The Ratchet Effect: Fiefdom Bloat and Resistance to Declining Incomes (August 23, 2010)

The Irrationality of Public Teachers' Pay Scales (January 5, 2010)

It's Time to End the Student Loan Rip-Off (February 25, 2010)

The Lifecycle of Bureaucracy (December 2, 2010)

Inflation Is Rampant in Tuition, Healthcare and Property Taxes (December 1, 2010)


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Tue, 04/12/2011 - 11:58 | 1161801 hugovanderbubble
hugovanderbubble's picture

MuniBonds CDS ready to get long...


Most of US states runs under default mode...but who cares...

Tue, 04/12/2011 - 13:08 | 1162074 jus_lite_reading
jus_lite_reading's picture

When I was earning my masters many moons ago... there was no such thing as student debt, let alone 90% of the nation being underwater.Muni CDS are troublesome. Danger ahead for sure.

Good thing... things are speeding up in Japan.

The sooner QE3-infinium comes along the sooner the banksters get pushed out.

Tue, 04/12/2011 - 21:00 | 1163650 morkov
morkov's picture

i hope educational inflation wipes out fashionable teaching trades from teenagers-internationale curriculum

Tue, 04/12/2011 - 11:58 | 1161802 Beam Me Up Scotty
Beam Me Up Scotty's picture

To top it off, said students like to run around and protect said system. Look at Madison.

Tue, 04/12/2011 - 12:39 | 1161951 Fred Hayek
Fred Hayek's picture

Yup. It's like the Stockholm Syndrome, for god's sake.  I remember when I was in high school and college, I regarded all my teachers and professors and the administrations of which they were a part as vaguely my enemies.  I had no illusions that they *all* deeply cared about me and my education.  They were in it for the money at least as much.  Somehow these nitwits now are naive to the point of lacking sentience.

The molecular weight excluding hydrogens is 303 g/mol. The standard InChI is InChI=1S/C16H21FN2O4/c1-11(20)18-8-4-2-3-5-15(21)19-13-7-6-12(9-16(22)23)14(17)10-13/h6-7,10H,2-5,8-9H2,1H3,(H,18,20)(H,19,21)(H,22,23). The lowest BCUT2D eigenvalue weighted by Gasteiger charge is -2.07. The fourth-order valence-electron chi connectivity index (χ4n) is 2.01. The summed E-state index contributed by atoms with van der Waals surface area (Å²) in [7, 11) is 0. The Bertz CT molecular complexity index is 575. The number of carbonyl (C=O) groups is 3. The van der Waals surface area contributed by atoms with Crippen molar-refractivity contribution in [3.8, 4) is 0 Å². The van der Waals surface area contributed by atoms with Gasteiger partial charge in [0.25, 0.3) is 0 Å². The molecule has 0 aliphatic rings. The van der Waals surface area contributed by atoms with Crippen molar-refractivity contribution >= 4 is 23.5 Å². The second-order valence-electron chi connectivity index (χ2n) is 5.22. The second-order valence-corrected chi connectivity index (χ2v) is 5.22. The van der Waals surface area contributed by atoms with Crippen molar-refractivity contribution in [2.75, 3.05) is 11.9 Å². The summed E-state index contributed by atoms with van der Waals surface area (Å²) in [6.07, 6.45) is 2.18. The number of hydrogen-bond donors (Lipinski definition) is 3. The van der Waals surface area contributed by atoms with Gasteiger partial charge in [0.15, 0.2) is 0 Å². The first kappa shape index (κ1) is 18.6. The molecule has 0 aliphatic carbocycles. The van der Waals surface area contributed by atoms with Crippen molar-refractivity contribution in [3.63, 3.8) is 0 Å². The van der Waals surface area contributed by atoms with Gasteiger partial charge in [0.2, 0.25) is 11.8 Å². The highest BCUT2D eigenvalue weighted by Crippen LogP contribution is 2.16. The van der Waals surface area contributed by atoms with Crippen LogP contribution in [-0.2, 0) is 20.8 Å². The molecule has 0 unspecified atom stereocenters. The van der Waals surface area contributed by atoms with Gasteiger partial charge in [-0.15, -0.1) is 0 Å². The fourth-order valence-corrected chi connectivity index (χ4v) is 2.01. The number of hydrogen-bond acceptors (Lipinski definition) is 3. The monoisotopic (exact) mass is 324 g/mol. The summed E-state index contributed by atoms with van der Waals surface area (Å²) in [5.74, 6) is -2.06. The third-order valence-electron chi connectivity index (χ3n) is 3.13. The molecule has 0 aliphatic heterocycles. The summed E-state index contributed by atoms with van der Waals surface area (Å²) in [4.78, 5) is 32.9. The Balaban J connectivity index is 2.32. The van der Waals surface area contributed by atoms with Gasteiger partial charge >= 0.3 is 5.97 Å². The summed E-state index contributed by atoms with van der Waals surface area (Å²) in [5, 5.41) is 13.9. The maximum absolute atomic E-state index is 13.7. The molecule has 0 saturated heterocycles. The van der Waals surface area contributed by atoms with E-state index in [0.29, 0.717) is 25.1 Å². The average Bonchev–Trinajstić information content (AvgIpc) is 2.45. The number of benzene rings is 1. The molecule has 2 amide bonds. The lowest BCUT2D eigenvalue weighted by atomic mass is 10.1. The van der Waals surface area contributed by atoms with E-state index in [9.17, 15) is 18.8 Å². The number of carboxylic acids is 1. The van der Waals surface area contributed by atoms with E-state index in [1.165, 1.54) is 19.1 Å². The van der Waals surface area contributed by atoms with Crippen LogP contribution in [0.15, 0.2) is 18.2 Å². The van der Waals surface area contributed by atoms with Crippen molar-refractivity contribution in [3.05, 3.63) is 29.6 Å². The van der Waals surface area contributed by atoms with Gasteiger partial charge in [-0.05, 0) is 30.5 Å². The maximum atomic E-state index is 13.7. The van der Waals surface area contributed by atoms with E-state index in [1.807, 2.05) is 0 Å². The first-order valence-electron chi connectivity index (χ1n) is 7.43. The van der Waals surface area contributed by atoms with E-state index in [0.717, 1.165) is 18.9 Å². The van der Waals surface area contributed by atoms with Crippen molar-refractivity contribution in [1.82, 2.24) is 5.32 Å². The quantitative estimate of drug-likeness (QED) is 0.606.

Tue, 04/12/2011 - 20:55 | 1163639 Zero Govt
Zero Govt's picture

Student brains as soft as shit? ...that's exactly what a State education is designed for

Tue, 04/12/2011 - 11:58 | 1161805 AldoHux_IV
AldoHux_IV's picture

Morally latent and rapacious is how to describe not only this scam, but the scam that has become the democratic process and policymaking in this fucked country.

Tue, 04/12/2011 - 12:14 | 1161843 Popo
Popo's picture

Yet another example of how government assistance *always* leads to higher prices.   Homes, education,  etc.

Helping people 'borrow' money they don't have to be able to 'afford' something simply drives the price higher.  It's so painfully obvious that it's excruciating to listen to politicians talk about "assistance".

The only game in town in America is debt.   Debt, debt, debt.   Housing, credit cards, education.   The creation of demand that would not otherwise exist.   Artificial stimulation of the overall economy, and serfdom for the suckers.

If you play the game you lose.   Do not, under any circumstances play the game.. unless you plan to default.  In which case:  You win.

Tue, 04/12/2011 - 11:58 | 1161809 gordengeko
gordengeko's picture

"Challenging the myths of modern schooling"

Alex Jones also had a good segment on our education system not too long ago.

Tue, 04/12/2011 - 12:31 | 1161925 NotApplicable
NotApplicable's picture

Thanks to Mr. Gatto, I was convinced to overcome my inertia and pull my kids out of school.

Tue, 04/12/2011 - 15:11 | 1162626 -Michelle-
-Michelle-'s picture

Thanks to Mr. Gatto, our kids will never darken the doorsteps of a school.

I'm always amused when people say that they'd homeschool if their local school was bad but their school is one of the good ones.  I don't even bother trying to discuss the idea that the entire system is a trap, "good " school or "bad" school.